Row over electricity bill leaves West Bank village powerless
The power grid in the West Bank village of Fasayil has collapsed, and Israel is not prepared to deal with it due to unpaid Palestinian Authority electricity bills; as a result, residents are sleeping on rooftops because of the unbearable heat and are buying food one day at a time as their refrigerators don’t work
In the heat of the Middle Eastern summer, a village in the West Bank has been caught in the middle of a row between Israel and the Palestinian Authority over an unpaid electricity bill.
The approximately 1,600 residents of Fasayil in the northeastern West Bank have seen their power grid collapse, leaving them without electricity as temperatures climb as high as 40 degrees Celsius, and the Electric Corporation won't fix it until the debt is paid.
In 1993, the village was connected to electricity, but since the infrastructure has not been upgraded even though the number of residents has doubled.
As a result, the electricity infrastructure has collapsed and residents are enduring lengthy power outages, unable to cool their homes or use simple electrical appliances such as refrigerators, ovens and televisions.
"The heat is onerous, people are trying to turn on their air conditioners and then the electricity in the entire village collapses for hours," Nawawara says. "At night, everyone sleeps on the roofs, because sleeping inside our houses is inhuman."
For years, the Palestinian Authority has been responsible for paying the village's electricity bill, but it has also accrued massive debt and a necessary system upgrade in the village has not been carried out.
The residents tried to talk to officials from Israel's Civil Administration to find a solution, and even raised funds to pay for a high-capacity electricity system costing NIS 500,000, but the Israeli authorities are not ready to connect it to the main infrastructure.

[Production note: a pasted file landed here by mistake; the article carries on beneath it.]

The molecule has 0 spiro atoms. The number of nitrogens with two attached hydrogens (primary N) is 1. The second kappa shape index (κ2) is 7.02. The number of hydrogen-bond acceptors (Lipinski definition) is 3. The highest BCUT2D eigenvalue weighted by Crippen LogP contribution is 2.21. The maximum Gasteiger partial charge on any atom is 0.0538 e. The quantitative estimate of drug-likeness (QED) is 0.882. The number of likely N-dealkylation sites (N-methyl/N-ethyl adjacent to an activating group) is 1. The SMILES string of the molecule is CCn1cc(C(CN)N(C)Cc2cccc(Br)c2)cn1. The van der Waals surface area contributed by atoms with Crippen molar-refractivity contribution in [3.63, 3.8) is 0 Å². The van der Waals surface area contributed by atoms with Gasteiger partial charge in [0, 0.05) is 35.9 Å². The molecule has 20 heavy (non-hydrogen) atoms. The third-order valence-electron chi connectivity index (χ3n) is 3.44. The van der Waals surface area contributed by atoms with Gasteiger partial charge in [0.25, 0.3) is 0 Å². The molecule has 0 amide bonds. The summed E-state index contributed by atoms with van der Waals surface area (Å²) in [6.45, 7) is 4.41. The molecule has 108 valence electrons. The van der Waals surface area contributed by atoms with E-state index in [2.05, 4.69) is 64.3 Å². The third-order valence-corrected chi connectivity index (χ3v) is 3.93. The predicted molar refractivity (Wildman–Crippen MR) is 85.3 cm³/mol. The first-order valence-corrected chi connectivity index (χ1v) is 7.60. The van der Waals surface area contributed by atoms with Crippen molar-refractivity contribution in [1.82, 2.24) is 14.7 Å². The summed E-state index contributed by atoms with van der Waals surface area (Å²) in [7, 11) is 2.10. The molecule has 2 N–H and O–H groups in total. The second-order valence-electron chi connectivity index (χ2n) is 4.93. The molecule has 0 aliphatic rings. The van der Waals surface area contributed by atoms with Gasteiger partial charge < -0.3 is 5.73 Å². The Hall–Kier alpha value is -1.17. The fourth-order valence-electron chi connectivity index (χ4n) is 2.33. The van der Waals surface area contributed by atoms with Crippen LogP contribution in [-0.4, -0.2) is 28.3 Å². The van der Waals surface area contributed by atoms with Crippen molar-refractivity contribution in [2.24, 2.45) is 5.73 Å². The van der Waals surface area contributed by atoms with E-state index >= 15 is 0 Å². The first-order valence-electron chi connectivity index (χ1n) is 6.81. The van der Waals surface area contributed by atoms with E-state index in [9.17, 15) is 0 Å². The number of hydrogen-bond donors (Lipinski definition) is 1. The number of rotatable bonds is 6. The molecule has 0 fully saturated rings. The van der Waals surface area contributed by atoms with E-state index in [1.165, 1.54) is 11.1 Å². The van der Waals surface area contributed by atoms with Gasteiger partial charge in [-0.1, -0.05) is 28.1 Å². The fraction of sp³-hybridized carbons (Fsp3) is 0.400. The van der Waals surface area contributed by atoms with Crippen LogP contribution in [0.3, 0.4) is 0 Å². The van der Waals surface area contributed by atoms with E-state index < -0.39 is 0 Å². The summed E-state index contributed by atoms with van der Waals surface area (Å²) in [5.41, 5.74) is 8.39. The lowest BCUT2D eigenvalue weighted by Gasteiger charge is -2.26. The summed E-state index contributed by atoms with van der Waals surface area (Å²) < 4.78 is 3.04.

In the meantime, Fasayil's residents are buying food on a day-by-day basis as their refrigerators are not working and seek shelter from the heat in the shade of trees rather than turn on their air conditioners.
The village is not too familiar to the Israeli public as its residents have actively refrained from becoming involved in the Israeli-Palestinian conflict.
"We are people of peace. Our lives are entirely intertwined with the Jews - we live next door to them and work together with them," says Samih Nawawra, one of the village's representatives.
But for the last month, the residents have protested the situation every Friday at noon, blocking Route 90, a central artery that runs past the village.
"Whenever we block the road, military and civilian officials come to the intersection, request that we vacate the road and promise to find a solution. But in the meantime, nothing is moving and we remain without power in the heat of the summer," Nawawra says.
"Even our neighbors from Moshav Tomer, who are like our brothers, tried to talk to the authorities, but could not get through. If this problem were in an Israeli municipality, would they tell them to wait a year or two as well?"
The Coordinator of Government Activities in the Territories (COGAT), which administers civilian affairs in the Palestinian territories, said in response: "Electricity payments for the village are offset by the PA's tax revenues, but at the same time, a debt of more than NIS 1 million has not yet been paid to the Electric Corporation.
"We will point out that in the past year, work has been done to increase the power supply to the village, which is currently being tested. But until the debt is settled, the Electric Corporation will not be able to advance work on this issue."